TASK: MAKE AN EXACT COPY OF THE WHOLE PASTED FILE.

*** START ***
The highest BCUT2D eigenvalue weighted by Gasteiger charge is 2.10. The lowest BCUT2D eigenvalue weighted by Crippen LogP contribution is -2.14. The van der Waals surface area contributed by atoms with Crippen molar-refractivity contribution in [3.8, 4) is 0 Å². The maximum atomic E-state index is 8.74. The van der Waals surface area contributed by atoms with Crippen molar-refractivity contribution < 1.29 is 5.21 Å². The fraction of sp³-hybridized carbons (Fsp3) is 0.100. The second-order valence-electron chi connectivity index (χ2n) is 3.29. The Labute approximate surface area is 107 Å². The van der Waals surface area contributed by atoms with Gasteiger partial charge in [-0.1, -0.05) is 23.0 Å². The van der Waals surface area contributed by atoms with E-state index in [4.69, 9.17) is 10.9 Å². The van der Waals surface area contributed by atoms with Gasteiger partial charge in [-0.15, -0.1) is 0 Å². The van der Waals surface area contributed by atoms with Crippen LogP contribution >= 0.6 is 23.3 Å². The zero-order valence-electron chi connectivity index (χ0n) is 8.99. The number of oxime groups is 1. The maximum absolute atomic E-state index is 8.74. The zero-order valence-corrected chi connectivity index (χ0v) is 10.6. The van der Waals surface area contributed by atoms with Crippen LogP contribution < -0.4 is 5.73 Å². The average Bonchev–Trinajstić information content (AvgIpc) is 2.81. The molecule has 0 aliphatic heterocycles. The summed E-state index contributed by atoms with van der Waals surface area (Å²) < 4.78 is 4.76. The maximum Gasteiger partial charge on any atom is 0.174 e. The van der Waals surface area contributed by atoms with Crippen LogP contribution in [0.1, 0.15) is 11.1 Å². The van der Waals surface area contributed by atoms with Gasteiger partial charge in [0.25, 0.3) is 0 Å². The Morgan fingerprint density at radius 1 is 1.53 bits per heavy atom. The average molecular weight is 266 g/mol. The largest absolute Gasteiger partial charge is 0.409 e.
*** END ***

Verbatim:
The highest BCUT2D eigenvalue weighted by Gasteiger charge is 2.10. The lowest BCUT2D eigenvalue weighted by Crippen LogP contribution is -2.14. The van der Waals surface area contributed by atoms with Crippen molar-refractivity contribution in [3.8, 4) is 0 Å². The maximum atomic E-state index is 8.74. The van der Waals surface area contributed by atoms with Crippen molar-refractivity contribution < 1.29 is 5.21 Å². The fraction of sp³-hybridized carbons (Fsp3) is 0.100. The second-order valence-electron chi connectivity index (χ2n) is 3.29. The Labute approximate surface area is 107 Å². The van der Waals surface area contributed by atoms with Gasteiger partial charge in [-0.1, -0.05) is 23.0 Å². The van der Waals surface area contributed by atoms with E-state index in [4.69, 9.17) is 10.9 Å². The van der Waals surface area contributed by atoms with Gasteiger partial charge in [-0.15, -0.1) is 0 Å². The van der Waals surface area contributed by atoms with Crippen LogP contribution >= 0.6 is 23.3 Å². The zero-order valence-electron chi connectivity index (χ0n) is 8.99. The number of oxime groups is 1. The maximum absolute atomic E-state index is 8.74. The zero-order valence-corrected chi connectivity index (χ0v) is 10.6. The van der Waals surface area contributed by atoms with Crippen LogP contribution < -0.4 is 5.73 Å². The average Bonchev–Trinajstić information content (AvgIpc) is 2.81. The molecule has 0 aliphatic heterocycles. The summed E-state index contributed by atoms with van der Waals surface area (Å²) < 4.78 is 4.76. The maximum Gasteiger partial charge on any atom is 0.174 e. The van der Waals surface area contributed by atoms with Crippen LogP contribution in [0.1, 0.15) is 11.1 Å². The van der Waals surface area contributed by atoms with Gasteiger partial charge in [0.25, 0.3) is 0 Å². The Morgan fingerprint density at radius 1 is 1.53 bits per heavy atom. The average molecular weight is 266 g/mol. The largest absolute Gasteiger partial charge is 0.409 e.